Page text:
Lyme/vector-borne disease bill passes into law

By MPP Toby Barrett

When I was elected in 1995, the Long Point area was the only area identified as an endemic area for deer ticks in southern Ontario. Lyme disease wasn’t on most people’s radar.

That has changed – and not for the better!

Bill 27, the Provincial Framework and Action Plan concerning Emerging Vector-Borne Diseases Act, 2015 tackles the issue. In June it received Royal Assent and is now the law of the land. It requires the Minister of Health to develop an action plan and framework in regards to maladies such as Lyme disease.

Lyme disease has become enough of a concern that more than 150 people crowded Queen’s Park for an awareness day as part of Lyme Awareness Month.

I was so compelled by my meetings with Lyme disease sufferers a year ago, I proposed a Private Member’s Bill to tackle this issue. Make no mistake about it, this is not just a disease that hunters, anglers, farmers and outdoor enthusiasts need to worry about. One of the individuals that I met picked up Lyme while working – and he wasn’t in long grass or brush.

Many report our health care system isn’t there for them. Lyme victims often pay out of their own pocket to be diagnosed in the United States.

Lyme is often mistaken for the flu. Symptoms can include: fatigue, fever or chills, headache, numbness or tingling, spasms, skin rash, brain fog, dizziness, swollen nymph nodes, arthritis and arthritic symptoms and abnormal heartbeat. Flu-like symptoms in the warmer months could warrant seeking medical advice.

Lyme is defined as a vector-borne disease and the black-legged (deer) ticks that spread it are the vector. It isn’t the only relatively-new vector-borne disease wreaking havoc with the health system and people’s lives. West Nile virus is another example. Carried by mosquitos, just about anyone is vulnerable.

West Nile symptoms include fever, headache, body ache, fatigue, back pain, skin rash and swollen nymph nodes. Close to one per cent of those infected will develop serious neurological symptoms.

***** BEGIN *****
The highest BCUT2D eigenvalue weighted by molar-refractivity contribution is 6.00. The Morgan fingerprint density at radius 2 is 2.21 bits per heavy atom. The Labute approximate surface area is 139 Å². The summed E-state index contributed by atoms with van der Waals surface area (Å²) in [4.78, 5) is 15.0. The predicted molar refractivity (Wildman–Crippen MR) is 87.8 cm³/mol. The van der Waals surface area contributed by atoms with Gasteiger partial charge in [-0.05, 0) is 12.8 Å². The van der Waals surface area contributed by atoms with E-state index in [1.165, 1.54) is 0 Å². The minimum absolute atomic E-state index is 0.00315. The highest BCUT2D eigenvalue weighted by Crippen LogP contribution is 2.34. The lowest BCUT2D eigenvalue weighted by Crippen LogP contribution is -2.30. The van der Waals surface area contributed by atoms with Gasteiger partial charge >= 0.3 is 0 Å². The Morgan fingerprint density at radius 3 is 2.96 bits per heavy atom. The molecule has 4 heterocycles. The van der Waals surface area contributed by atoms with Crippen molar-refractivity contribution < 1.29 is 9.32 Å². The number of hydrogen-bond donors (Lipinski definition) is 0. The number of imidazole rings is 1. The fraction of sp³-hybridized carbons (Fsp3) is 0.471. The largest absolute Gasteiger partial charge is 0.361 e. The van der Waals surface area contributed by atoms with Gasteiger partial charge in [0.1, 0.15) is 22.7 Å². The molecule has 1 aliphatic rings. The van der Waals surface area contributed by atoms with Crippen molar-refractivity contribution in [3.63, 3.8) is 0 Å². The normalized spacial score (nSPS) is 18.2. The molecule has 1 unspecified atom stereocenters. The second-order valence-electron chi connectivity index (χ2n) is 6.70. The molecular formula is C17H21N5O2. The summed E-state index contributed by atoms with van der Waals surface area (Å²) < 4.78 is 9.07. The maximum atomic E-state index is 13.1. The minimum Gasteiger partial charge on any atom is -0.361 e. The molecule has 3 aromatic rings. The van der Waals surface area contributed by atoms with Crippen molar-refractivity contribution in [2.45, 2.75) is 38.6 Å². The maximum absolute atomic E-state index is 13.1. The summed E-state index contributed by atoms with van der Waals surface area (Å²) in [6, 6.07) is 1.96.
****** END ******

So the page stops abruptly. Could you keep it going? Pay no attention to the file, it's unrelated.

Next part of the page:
Bill 27 requires government to:
* Enhance provincial surveillance by using data to properly track incidence rates of emerging vector-borne diseases.
* Establish guidelines regarding the prevention, identification, treatment and management of emerging vector-borne diseases, including preparedness guidelines and the sharing of best practices throughout the province.
* Create and distribute standardized educational materials related to emerging vector-borne diseases, for use by health care providers and by members of the public, designed to increase awareness about those diseases.
* Promote research in connection with emerging vector-borne diseases.
Bill 27 was one of the few times I have seen all three parties agree on something. The first two readings came fairly quickly, but then the bill seemed to be caught in administrative red tape at the committee level. It was chosen as one of two bills my caucus put forward with unanimous consent from the other parties for approval before the end of the last session of the Legislature.

With Bill 27 passed, what’s next for victims of vector-borne diseases? The bill is set up to allow the Ontario Minister of Health to execute its intentions. Change won’t come overnight – and as reinforced during a Grimsby roundtable on Lyme last week – will require a continued and concerted effort from us all.